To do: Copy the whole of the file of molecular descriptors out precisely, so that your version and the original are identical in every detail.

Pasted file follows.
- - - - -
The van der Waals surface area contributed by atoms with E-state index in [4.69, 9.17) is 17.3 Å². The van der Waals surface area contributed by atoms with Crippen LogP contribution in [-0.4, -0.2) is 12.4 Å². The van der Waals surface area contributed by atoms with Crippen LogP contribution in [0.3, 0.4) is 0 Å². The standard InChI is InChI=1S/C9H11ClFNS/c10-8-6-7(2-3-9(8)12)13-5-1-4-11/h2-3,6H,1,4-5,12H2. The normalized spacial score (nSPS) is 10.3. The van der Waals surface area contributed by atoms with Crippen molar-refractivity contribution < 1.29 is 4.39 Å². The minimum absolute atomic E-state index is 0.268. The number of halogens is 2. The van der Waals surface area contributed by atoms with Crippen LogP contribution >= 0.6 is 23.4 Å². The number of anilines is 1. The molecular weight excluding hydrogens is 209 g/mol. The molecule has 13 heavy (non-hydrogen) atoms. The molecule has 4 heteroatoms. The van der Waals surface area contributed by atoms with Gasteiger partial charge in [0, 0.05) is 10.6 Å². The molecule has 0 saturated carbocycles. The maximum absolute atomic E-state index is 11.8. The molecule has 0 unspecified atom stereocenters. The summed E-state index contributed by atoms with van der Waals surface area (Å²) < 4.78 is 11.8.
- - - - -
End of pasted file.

The van der Waals surface area contributed by atoms with E-state index in [4.69, 9.17) is 17.3 Å². The van der Waals surface area contributed by atoms with Crippen LogP contribution in [-0.4, -0.2) is 12.4 Å². The van der Waals surface area contributed by atoms with Crippen LogP contribution in [0.3, 0.4) is 0 Å². The standard InChI is InChI=1S/C9H11ClFNS/c10-8-6-7(2-3-9(8)12)13-5-1-4-11/h2-3,6H,1,4-5,12H2. The normalized spacial score (nSPS) is 10.3. The van der Waals surface area contributed by atoms with Crippen molar-refractivity contribution < 1.29 is 4.39 Å². The minimum absolute atomic E-state index is 0.268. The number of halogens is 2. The van der Waals surface area contributed by atoms with Crippen LogP contribution >= 0.6 is 23.4 Å². The number of anilines is 1. The molecular weight excluding hydrogens is 209 g/mol. The molecule has 13 heavy (non-hydrogen) atoms. The molecule has 4 heteroatoms. The van der Waals surface area contributed by atoms with Gasteiger partial charge in [0, 0.05) is 10.6 Å². The molecule has 0 saturated carbocycles. The maximum absolute atomic E-state index is 11.8. The molecule has 0 unspecified atom stereocenters. The summed E-state index contributed by atoms with van der Waals surface area (Å²) < 4.78 is 11.8.